Springs are fed by discharging groundwater. They occur where the water table intersects the ground surface. They may form at a depression in the ground surface along a slope that intersects the water table as in Figure 21a, or they may form where a geologic unit of lower permeability perches (traps) water above the groundwater table as illustrated in Figure 21b.
Springs have been an important part of human history, and today springs provide drinking water for more than a hundred million people and to businesses that bottle water. Huge springs supplied water to the aqueducts of early Rome and still supply Rome’s water today. Oases (desert springs) were the source of water along much of the Silk Road trading route between China and Europe. The North Silk Road crossed the Badain Jaran Desert in China (the 4th largest desert of Earth) where, even today, over 100 groundwater‑fed lakes are springs nestled within the largest sand dunes in the world (Figure 22 and Figure 23). These lakes maintain the vital oases and ecology in the desert. Similarly, long‑distance groundwater convergence toward, and discharge as springs in, the Great Rift Valleys of eastern Africa has been hypothesized as the life support system for societies of early human ancestors despite centuries‑long droughts.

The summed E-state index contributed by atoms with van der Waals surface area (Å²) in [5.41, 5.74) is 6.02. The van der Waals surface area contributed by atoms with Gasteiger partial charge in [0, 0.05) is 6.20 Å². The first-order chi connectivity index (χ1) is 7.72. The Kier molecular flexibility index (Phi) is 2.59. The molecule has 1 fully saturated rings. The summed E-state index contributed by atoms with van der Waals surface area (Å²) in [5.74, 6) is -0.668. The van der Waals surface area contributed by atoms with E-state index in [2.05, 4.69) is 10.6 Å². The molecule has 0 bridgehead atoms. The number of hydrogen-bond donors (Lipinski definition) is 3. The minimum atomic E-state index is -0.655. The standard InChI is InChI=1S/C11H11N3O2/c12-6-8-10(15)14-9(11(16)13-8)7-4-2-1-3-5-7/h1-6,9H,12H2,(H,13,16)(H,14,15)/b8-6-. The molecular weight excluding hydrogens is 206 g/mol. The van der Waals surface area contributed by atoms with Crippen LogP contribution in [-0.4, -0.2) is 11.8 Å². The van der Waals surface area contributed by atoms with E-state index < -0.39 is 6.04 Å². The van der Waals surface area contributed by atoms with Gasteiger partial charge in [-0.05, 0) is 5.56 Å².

The discharge of some springs is much warmer than other surface waters in the same locale. In these thermal springs, groundwater flows to a depth where it is heated either by molten subsurface rock associated with volcanic activity or by deep rocks that are warmed by heat conducted from the cooling core of the Earth to its surface. Density of the water decreases as it is warmed, so the water rises, and when it reaches the surface it manifests as a hot spring. Hot springs are generally located near geologically recent igneous activity as indicated by their frequent occurrence in the tectonically active western portions of North America as shown in Figure 24.
Occasionally groundwater is heated at depth and has a direct conduit to the surface via a zone of fissures or a fault, forming a geyser that periodically ejects a large volume of water. Water cooled by ejection flows back into the reservoir where it is again heated becoming less dense and more pressurized by heated dissolved gasses. At some point the weight of the overlying column of water is insufficient to hold back the water and it erupts. These features (Figure 25) are not as common as thermal springs.